Back at the end of May, the Mariners and Rays turned some heads, when Tampa Bay sent closer Alex Colome and outfielder Denard Span to Seattle in exchange for a couple of right-handed pitchers – one, a reliever in the upper minors, the other, a low-level starting pitching prospect.
But however unusual and notable a big May deal like that would normally be, this particular deal didn’t quite feel like it was the one to jump-start the trade market. As Brett pointed out so perfectly on Twitter, I think we all “just instinctively exclude all SEA/TB trades as being indicative of anything.”
He was mostly kidding around, but there’s definitely some truth there. The Mariners (and Jerry Dipoto) are routinely one of the most aggressive teams out there and the Rays are constantly pushing anyone who’s not making as little money as possible. So while it was a little surprising to see any two teams put something together so early on, it doesn’t necessarily mean anything about the market as a whole.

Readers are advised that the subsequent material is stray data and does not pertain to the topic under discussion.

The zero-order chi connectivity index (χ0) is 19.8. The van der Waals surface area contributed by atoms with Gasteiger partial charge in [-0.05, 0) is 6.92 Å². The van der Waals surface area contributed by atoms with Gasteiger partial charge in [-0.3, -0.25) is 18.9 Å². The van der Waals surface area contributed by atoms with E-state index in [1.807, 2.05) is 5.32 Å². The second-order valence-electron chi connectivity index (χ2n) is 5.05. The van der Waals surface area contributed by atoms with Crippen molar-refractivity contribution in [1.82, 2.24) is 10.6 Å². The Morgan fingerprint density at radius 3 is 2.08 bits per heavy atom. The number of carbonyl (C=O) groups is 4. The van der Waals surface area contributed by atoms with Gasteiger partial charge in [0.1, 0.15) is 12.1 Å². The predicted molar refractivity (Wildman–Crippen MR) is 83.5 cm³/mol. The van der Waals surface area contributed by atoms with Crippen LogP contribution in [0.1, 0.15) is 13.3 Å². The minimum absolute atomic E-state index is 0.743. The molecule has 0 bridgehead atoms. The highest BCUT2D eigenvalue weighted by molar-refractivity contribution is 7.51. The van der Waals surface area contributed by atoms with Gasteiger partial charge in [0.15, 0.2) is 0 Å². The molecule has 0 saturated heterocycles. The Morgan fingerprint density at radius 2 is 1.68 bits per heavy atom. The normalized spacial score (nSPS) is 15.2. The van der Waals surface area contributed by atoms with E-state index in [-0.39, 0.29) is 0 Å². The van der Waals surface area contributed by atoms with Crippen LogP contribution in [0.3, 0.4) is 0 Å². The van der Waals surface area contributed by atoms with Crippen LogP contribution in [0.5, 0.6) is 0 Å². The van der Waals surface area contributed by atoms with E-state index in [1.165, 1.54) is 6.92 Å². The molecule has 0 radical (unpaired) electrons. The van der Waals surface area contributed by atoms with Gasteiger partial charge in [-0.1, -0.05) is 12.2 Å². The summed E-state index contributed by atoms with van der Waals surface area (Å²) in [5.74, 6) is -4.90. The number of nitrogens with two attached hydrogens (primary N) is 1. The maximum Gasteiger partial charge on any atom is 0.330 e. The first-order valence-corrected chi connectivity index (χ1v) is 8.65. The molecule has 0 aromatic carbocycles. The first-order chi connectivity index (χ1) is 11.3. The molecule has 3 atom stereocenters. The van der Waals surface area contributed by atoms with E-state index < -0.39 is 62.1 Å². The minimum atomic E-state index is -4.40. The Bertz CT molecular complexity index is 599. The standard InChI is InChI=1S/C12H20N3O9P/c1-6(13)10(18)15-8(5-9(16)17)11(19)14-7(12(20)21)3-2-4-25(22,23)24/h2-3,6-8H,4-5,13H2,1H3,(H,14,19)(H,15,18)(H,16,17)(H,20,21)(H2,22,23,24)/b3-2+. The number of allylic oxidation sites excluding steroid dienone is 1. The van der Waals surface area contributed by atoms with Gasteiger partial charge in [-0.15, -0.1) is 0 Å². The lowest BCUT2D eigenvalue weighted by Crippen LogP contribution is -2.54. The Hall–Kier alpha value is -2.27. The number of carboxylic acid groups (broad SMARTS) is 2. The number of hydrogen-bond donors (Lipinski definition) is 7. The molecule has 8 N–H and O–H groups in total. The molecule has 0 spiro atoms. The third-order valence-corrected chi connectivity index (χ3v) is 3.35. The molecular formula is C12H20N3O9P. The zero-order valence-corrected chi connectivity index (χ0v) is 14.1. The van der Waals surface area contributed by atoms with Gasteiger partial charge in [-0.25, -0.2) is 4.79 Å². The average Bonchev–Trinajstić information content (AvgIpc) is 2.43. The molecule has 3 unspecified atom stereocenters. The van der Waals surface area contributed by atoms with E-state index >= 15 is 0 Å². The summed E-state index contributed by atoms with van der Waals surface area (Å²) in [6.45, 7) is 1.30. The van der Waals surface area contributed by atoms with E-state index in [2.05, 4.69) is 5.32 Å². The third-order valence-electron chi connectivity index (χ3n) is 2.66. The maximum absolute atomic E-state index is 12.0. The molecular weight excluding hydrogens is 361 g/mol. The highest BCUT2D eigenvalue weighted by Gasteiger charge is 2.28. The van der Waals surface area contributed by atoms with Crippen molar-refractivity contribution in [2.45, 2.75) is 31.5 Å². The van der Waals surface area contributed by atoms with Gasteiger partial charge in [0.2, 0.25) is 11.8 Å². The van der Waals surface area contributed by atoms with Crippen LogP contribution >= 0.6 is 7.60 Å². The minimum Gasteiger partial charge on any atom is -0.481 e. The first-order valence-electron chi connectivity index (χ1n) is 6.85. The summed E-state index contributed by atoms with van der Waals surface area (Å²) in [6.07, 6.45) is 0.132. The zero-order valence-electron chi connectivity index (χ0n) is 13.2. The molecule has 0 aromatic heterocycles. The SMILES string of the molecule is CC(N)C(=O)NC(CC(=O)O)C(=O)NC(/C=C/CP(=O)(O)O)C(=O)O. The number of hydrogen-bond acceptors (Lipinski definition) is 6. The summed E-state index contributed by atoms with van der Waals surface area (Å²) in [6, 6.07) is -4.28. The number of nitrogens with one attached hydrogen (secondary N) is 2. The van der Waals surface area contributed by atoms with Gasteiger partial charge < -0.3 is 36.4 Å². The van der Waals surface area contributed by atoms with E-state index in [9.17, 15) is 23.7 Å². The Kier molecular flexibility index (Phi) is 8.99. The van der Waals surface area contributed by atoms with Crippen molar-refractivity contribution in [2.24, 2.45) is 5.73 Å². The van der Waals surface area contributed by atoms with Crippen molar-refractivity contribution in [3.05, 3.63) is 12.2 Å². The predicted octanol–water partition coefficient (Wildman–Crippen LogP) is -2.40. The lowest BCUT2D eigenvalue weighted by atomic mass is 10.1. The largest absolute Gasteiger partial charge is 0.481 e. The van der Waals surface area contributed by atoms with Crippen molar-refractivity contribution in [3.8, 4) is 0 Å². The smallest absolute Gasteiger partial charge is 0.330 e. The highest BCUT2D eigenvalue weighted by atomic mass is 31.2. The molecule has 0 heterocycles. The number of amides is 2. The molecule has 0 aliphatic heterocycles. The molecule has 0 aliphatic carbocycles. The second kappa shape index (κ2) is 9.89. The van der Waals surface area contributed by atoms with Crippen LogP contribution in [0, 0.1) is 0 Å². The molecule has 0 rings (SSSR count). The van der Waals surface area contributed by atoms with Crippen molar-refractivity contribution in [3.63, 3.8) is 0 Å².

But the Nationals move for Royals closer Kelvin Herrera yesterday certainly feels different. Not only is Herrera a bigger name than Colome (though both were closers for their original team), the Nationals and Royals are slightly more typical actors. It’s probably fair to point out that the Royals are not all that unlike the Rays in a lot of ways, while the Nationals are in a particularly compelling “go-for-it” season with Bryce Harper’s foot already out the door, but this move still puts me on slightly higher trade alert than usual.
It also presents this weird, probably unfair issue:
Kelvin Herrera was having an all-star season. So which all-star team should he make?
The answer will probably be "neither" now. Which seems ridiculous.
(If he'd been traded to, say, the Astros, he'd have made the AL team, right?)
— Jayson Stark (@jaysonst) June 19, 2018
And it also, also means it’s time for a Lukewarm Stove in June …
- And to start, why don’t we chat about everyone’s favorite (LOL!) rumor: Manny Machado to the Cubs. As you know, the Orioles have been shopping Machado since roughly the Winter Meetings and about half the teams in baseball, including (if not featuring) the Chicago Cubs, have been involved at one point or another. As we discussed yesterday, the presence and recent/potential emergence of Addison Russell – plus the inherent small sample flaws of trading for a rental – could make things trickier for the Cubs, but the opportunity to land a talent like Machado does not come around often. It will be discussed, and probably already has been. And although we’ve discussed it to death, there are a couple new wrinkles today.